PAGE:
For example, a machine limitation such as a minimum course length induces a design constraint which can affect ply boundaries, potentially interfere with mating part footprints, and influence part weight. Identification of such constraints must therefore be highlighted and addressed during the design process rather than being left for manufacturers to resolve. Ignoring these critical manufacturing requirements in design will inevitably result in costly design iterations, overdesign, and situations where as-built does not conform to asdesigned, a significant certification risk.
By working closely with the manufacturers of automated deposition systems and CAM software for composites, a set of requirements has emerged that enhances the engineering environment so that the design of composite components for automated manufacturing can be fully defined and optimized.
Minimum course length, staggered ply origins, minimum strip width and minimum cut angles are some of these manufacturing requirements that are part of FiberSIM software. And with the composite manufacturing industry leaning toward machine-independent part definition, additional functions are likely to become part of the design environment. However, a separate category of machinespecific, run-time parameters will still remain part of the offline and machine programming CAM software environment.
Managing airframe assembly complexities
With the increased usage of composites and the ability to tailor thicknesses to support loading conditions, the specification of fasteners is becoming unmanageable. A number of issues, such as material compatibility, hole preparation methods, structural requirements, and cost and lead time implications of specialized fasteners, are raising concerns. It is generally acknowledged that nearly 15% of detail design activity is associated with managing assembly interfaces, fasteners and holes. In fact, industry figures show that more than 50% of these problems are associated with assembly definitions.
When you couple these definition issues with the automated drilling and fastener methods used to improve quality and cut cycle times, you have significant challenges. You need to precisely control feed rates and drill speeds through stacks to avoid potential damage to the composite material from drill break-through or chip extraction. NC programmers require detailed stack thickness and material information to properly throttle drilling operations. Typically, significant time is required to obtain this information on each fastener location. As programs progress through the development process and subsequently involve sustaining engineering efforts, it will be critical to have a solution that reduces cycle times to implement changes and eliminate errors.
With a clear understanding of these challenges, VISTAGY realizes the importance of having a solution to manage the complexities associated with modern airframes containing numerous joints and fasteners. This is where SyncroFIT comes in.
With the unique capability to capture assembly joint definitions and manage the interactions between both modelled and non-modelled components, SyncroFIT is enabling firms to reduce engineering development times, effectively manage the change process, and reduce the number of engineering change orders that are typical in an aircraft program. It automates tedious tasks, such as computing grip lengths, loading and positioning hardware or temporarily installing a clearance solid to detect potential collisions upon assembly. Managing the airframe as a series of joint definitions allows the engineer and downstream consumers to navigate the assembly in a logical way. It provides the capability to fully define the part stack-up and feed NC programming systems with the information required to drive automated drilling and fastening systems.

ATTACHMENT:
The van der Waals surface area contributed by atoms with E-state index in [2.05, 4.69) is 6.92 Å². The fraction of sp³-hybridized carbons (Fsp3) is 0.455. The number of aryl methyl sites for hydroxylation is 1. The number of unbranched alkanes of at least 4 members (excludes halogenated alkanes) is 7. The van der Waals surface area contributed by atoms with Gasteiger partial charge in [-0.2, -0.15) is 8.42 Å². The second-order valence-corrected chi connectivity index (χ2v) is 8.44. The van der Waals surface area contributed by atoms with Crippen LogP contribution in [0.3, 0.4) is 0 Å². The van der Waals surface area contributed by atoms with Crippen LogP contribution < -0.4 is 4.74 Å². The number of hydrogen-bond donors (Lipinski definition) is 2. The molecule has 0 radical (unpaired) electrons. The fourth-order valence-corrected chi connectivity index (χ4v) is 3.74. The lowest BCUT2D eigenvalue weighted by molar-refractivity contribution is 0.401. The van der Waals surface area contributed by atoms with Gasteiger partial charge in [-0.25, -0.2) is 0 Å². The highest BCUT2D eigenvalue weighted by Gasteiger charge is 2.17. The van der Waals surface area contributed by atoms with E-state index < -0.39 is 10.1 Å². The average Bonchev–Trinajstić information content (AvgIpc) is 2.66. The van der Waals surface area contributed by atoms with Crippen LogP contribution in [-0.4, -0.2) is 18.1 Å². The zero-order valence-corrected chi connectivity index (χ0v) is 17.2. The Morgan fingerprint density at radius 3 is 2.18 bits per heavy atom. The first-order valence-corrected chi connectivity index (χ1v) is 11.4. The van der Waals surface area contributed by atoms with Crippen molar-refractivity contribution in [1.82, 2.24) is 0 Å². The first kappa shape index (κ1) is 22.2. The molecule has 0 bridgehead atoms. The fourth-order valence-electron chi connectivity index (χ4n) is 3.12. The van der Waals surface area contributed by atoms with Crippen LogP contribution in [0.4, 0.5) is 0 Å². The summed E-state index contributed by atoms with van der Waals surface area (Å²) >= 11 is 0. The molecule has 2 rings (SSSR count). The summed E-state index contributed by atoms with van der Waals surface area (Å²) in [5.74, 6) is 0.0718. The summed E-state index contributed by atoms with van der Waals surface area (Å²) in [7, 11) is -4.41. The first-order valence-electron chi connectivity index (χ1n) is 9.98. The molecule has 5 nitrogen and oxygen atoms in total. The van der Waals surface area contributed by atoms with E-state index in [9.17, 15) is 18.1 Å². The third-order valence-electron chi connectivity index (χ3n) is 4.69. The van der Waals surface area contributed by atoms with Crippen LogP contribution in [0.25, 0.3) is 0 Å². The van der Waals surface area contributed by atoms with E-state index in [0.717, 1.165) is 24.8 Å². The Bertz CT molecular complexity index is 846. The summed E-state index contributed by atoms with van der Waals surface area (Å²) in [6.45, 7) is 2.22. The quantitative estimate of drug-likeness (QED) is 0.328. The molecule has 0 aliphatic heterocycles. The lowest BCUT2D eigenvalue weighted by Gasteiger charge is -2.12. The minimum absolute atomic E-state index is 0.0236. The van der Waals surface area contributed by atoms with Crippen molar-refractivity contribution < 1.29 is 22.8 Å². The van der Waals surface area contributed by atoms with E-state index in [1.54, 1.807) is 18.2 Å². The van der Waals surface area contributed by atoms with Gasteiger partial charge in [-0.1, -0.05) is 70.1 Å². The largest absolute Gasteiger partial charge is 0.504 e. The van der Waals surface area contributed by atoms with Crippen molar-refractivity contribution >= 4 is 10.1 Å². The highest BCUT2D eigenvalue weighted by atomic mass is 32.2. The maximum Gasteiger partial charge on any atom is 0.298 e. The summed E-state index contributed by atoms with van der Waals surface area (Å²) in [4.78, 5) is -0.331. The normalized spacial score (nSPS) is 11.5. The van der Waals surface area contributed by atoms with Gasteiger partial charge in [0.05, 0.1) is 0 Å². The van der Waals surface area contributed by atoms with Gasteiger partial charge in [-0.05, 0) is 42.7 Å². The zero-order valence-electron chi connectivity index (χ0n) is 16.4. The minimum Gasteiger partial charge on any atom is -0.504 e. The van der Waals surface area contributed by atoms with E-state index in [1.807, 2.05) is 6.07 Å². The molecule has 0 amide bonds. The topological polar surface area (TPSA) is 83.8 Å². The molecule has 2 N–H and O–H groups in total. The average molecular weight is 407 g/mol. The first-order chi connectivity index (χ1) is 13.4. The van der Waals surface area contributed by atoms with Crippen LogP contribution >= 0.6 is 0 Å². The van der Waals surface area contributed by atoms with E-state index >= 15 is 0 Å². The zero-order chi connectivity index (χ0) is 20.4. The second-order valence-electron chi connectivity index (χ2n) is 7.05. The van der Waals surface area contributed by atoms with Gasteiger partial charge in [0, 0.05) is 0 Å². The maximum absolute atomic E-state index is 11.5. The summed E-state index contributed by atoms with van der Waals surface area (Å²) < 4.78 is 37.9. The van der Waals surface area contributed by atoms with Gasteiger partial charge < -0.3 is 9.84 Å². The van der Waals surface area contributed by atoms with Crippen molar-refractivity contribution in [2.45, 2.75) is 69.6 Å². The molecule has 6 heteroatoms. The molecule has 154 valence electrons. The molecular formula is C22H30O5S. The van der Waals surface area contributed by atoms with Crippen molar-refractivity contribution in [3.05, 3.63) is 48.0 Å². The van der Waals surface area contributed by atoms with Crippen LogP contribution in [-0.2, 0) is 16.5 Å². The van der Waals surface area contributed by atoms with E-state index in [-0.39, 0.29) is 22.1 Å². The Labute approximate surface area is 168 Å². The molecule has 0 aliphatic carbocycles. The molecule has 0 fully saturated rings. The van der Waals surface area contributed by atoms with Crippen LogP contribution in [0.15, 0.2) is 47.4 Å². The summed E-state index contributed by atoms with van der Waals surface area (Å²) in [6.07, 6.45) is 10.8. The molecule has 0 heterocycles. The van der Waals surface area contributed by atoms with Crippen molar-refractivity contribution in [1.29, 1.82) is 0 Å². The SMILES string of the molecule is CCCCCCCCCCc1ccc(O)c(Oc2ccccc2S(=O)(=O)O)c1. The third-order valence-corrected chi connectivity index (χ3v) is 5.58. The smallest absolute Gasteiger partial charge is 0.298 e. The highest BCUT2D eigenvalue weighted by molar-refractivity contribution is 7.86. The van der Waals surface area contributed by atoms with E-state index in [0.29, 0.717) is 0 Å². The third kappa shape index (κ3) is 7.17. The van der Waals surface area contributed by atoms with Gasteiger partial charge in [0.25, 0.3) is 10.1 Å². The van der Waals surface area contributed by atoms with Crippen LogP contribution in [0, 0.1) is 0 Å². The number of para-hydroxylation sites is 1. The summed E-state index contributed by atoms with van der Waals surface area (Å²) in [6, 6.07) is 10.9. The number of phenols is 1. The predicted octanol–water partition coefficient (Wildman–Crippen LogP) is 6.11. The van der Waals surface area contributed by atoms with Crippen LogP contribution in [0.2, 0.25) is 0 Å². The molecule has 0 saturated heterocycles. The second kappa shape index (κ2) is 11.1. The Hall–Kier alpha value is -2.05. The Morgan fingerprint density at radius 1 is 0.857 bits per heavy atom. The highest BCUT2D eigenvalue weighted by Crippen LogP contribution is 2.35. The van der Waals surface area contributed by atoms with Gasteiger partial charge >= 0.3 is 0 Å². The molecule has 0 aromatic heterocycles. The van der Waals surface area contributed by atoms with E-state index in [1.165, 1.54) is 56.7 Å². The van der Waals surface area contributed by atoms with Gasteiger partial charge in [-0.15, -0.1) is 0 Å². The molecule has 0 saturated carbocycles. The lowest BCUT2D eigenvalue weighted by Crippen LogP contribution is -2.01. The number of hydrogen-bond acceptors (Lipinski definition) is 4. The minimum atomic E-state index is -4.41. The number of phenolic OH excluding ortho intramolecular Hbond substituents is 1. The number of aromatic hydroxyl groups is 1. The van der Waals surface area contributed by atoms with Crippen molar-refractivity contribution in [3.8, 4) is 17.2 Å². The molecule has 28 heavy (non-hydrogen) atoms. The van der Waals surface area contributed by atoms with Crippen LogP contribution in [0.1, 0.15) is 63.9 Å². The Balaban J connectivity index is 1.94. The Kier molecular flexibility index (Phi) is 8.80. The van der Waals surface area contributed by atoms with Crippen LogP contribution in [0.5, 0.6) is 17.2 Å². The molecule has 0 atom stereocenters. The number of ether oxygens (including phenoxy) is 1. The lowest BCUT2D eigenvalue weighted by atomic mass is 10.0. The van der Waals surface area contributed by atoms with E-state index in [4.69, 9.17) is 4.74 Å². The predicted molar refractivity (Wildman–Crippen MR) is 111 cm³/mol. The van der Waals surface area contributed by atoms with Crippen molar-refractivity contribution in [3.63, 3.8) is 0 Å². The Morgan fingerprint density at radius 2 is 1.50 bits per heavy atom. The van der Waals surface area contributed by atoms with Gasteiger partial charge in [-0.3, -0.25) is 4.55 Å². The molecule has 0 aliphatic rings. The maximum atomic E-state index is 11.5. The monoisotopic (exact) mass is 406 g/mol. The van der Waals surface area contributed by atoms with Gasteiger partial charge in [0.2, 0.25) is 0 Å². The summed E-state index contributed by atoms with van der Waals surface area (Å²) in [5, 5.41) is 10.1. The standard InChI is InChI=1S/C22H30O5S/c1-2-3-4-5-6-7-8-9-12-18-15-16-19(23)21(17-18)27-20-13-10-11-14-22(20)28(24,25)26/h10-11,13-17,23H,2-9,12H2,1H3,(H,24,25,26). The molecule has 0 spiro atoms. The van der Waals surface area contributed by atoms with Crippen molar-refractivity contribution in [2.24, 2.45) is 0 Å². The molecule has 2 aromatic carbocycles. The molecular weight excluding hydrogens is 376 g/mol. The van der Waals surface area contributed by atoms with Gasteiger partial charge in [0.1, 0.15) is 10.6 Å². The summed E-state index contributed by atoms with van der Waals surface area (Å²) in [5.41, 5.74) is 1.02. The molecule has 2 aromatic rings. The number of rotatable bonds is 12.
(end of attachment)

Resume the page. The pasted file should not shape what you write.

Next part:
Keeping up with change
Design changes in the engineering process are inevitable and can cause significant disruption. Consider the cascading impact of a skin thickness change in a fuselage panel that is implemented as part of a weight-saving initiative. In an engineering design, such a change may affect laminate stackup, ply drop-off locations and shapes, the skin inner tool surface, the substructure mating surfaces, fastener specifications and, ultimately, weight and balance. In manufacturing engineering, the change may affect the ply layup tables, the bill of materials, the supplier build-to packages and the maintenance and service documentation.
In manufacturing, the change may affect the fibre placement programs, the composite flat patterns, the automated drilling and fastening program, the laser projection files and the process plans. In tooling manufacturing, the skin IML tooling and the substructure tooling may change. Finally, the First Article Inspection plan and other QA documents might change as well. The issue is not the implications of a single change, but that it takes only a couple of inconsistencies or missteps in the change process to derail a whole development program. Getting the change process correct requires a combination of expertise in design, analysis, manufacturing and process planning, all within the context of a composite material environment.
Optimizing critical processes
Manufacturing aeronautics is becoming pervasive in aerospace composites. As a result, aerospace firms need to take a more comprehensive approach to the design and manufacture of composite parts and assemblies. Efficient composite engineering tools extend beyond CAD, PDM and CAE to encompass an airframe engineering-specific view of the process and product details.
Ultimately, the foremost challenge facing designers and manufacturing engineers is the need to recognize and rapidly accommodate the inevitable changes that occur throughout the development process without errors and costly delays. As the role of composites continues to evolve, software developers, including VISTAGY and its partners, are committed to delivering solutions that will empower aerospace firms to continuously optimize the design-tomanufacture process.
This is the main factor to accelerate the penetration rate of composite materials. Fortunately robust solutions are now available on the market and others should be fully operational soon. Here is...